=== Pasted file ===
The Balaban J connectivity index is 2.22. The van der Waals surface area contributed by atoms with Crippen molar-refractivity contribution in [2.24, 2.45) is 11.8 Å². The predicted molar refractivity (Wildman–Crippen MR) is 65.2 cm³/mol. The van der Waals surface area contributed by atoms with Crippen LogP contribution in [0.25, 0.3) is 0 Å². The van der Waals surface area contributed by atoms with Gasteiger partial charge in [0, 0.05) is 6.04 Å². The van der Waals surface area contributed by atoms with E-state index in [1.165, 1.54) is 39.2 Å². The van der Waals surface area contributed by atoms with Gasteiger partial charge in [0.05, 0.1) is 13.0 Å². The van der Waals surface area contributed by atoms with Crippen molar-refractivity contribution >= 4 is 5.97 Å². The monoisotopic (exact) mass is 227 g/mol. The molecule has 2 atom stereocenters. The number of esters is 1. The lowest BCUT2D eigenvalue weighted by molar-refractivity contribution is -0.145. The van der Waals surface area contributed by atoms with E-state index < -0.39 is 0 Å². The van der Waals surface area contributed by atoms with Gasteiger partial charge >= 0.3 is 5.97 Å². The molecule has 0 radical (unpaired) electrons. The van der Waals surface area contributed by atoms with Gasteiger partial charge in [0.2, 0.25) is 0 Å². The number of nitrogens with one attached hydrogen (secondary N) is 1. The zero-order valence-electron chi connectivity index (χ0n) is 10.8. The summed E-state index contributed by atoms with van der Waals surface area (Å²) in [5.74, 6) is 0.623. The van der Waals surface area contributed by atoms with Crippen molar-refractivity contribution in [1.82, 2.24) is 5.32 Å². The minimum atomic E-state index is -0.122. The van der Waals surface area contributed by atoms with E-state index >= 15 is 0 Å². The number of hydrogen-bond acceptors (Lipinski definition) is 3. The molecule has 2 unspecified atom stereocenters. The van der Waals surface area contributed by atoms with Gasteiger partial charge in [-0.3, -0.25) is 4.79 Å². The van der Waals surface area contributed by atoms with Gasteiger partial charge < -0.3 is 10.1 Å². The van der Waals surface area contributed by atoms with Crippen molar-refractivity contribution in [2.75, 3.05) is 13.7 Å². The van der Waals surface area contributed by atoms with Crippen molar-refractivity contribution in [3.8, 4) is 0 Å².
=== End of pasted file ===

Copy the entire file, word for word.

The Balaban J connectivity index is 2.22. The van der Waals surface area contributed by atoms with Crippen molar-refractivity contribution in [2.24, 2.45) is 11.8 Å². The predicted molar refractivity (Wildman–Crippen MR) is 65.2 cm³/mol. The van der Waals surface area contributed by atoms with Crippen LogP contribution in [0.25, 0.3) is 0 Å². The van der Waals surface area contributed by atoms with Gasteiger partial charge in [0, 0.05) is 6.04 Å². The van der Waals surface area contributed by atoms with E-state index in [1.165, 1.54) is 39.2 Å². The van der Waals surface area contributed by atoms with Gasteiger partial charge in [0.05, 0.1) is 13.0 Å². The van der Waals surface area contributed by atoms with Crippen molar-refractivity contribution >= 4 is 5.97 Å². The monoisotopic (exact) mass is 227 g/mol. The molecule has 2 atom stereocenters. The number of esters is 1. The lowest BCUT2D eigenvalue weighted by molar-refractivity contribution is -0.145. The van der Waals surface area contributed by atoms with E-state index < -0.39 is 0 Å². The van der Waals surface area contributed by atoms with Gasteiger partial charge >= 0.3 is 5.97 Å². The molecule has 0 radical (unpaired) electrons. The van der Waals surface area contributed by atoms with Gasteiger partial charge in [0.2, 0.25) is 0 Å². The number of nitrogens with one attached hydrogen (secondary N) is 1. The zero-order valence-electron chi connectivity index (χ0n) is 10.8. The summed E-state index contributed by atoms with van der Waals surface area (Å²) in [5.74, 6) is 0.623. The van der Waals surface area contributed by atoms with Crippen molar-refractivity contribution in [1.82, 2.24) is 5.32 Å². The minimum atomic E-state index is -0.122. The van der Waals surface area contributed by atoms with E-state index >= 15 is 0 Å². The number of hydrogen-bond acceptors (Lipinski definition) is 3. The molecule has 2 unspecified atom stereocenters. The van der Waals surface area contributed by atoms with Gasteiger partial charge in [-0.3, -0.25) is 4.79 Å². The van der Waals surface area contributed by atoms with Gasteiger partial charge < -0.3 is 10.1 Å². The van der Waals surface area contributed by atoms with Crippen molar-refractivity contribution in [2.75, 3.05) is 13.7 Å². The van der Waals surface area contributed by atoms with Crippen molar-refractivity contribution in [3.8, 4) is 0 Å².